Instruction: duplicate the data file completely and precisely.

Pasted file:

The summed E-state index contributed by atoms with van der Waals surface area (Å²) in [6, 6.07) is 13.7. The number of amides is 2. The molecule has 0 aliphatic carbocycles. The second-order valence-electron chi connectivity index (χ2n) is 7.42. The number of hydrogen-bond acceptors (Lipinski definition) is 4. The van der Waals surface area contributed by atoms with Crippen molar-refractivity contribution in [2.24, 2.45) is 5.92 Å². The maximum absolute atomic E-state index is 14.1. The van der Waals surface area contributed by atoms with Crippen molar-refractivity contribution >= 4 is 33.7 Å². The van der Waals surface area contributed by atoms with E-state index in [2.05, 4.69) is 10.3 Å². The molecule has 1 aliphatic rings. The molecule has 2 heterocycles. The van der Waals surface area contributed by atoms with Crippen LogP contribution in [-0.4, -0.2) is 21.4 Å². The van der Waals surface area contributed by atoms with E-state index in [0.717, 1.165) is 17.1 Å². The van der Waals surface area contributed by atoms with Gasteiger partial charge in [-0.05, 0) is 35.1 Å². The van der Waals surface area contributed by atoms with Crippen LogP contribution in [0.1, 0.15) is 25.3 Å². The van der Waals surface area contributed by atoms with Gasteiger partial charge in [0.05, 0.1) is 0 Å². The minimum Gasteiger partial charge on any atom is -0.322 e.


The summed E-state index contributed by atoms with van der Waals surface area (Å²) in [6, 6.07) is 13.7. The number of amides is 2. The molecule has 0 aliphatic carbocycles. The second-order valence-electron chi connectivity index (χ2n) is 7.42. The number of hydrogen-bond acceptors (Lipinski definition) is 4. The van der Waals surface area contributed by atoms with Crippen molar-refractivity contribution in [2.24, 2.45) is 5.92 Å². The maximum absolute atomic E-state index is 14.1. The van der Waals surface area contributed by atoms with Crippen molar-refractivity contribution >= 4 is 33.7 Å². The van der Waals surface area contributed by atoms with E-state index in [2.05, 4.69) is 10.3 Å². The molecule has 1 aliphatic rings. The molecule has 2 heterocycles. The van der Waals surface area contributed by atoms with Crippen LogP contribution in [-0.4, -0.2) is 21.4 Å². The van der Waals surface area contributed by atoms with E-state index in [0.717, 1.165) is 17.1 Å². The van der Waals surface area contributed by atoms with Gasteiger partial charge in [-0.05, 0) is 35.1 Å². The van der Waals surface area contributed by atoms with Crippen LogP contribution in [0.1, 0.15) is 25.3 Å². The van der Waals surface area contributed by atoms with Gasteiger partial charge in [0.05, 0.1) is 0 Å². The minimum Gasteiger partial charge on any atom is -0.322 e.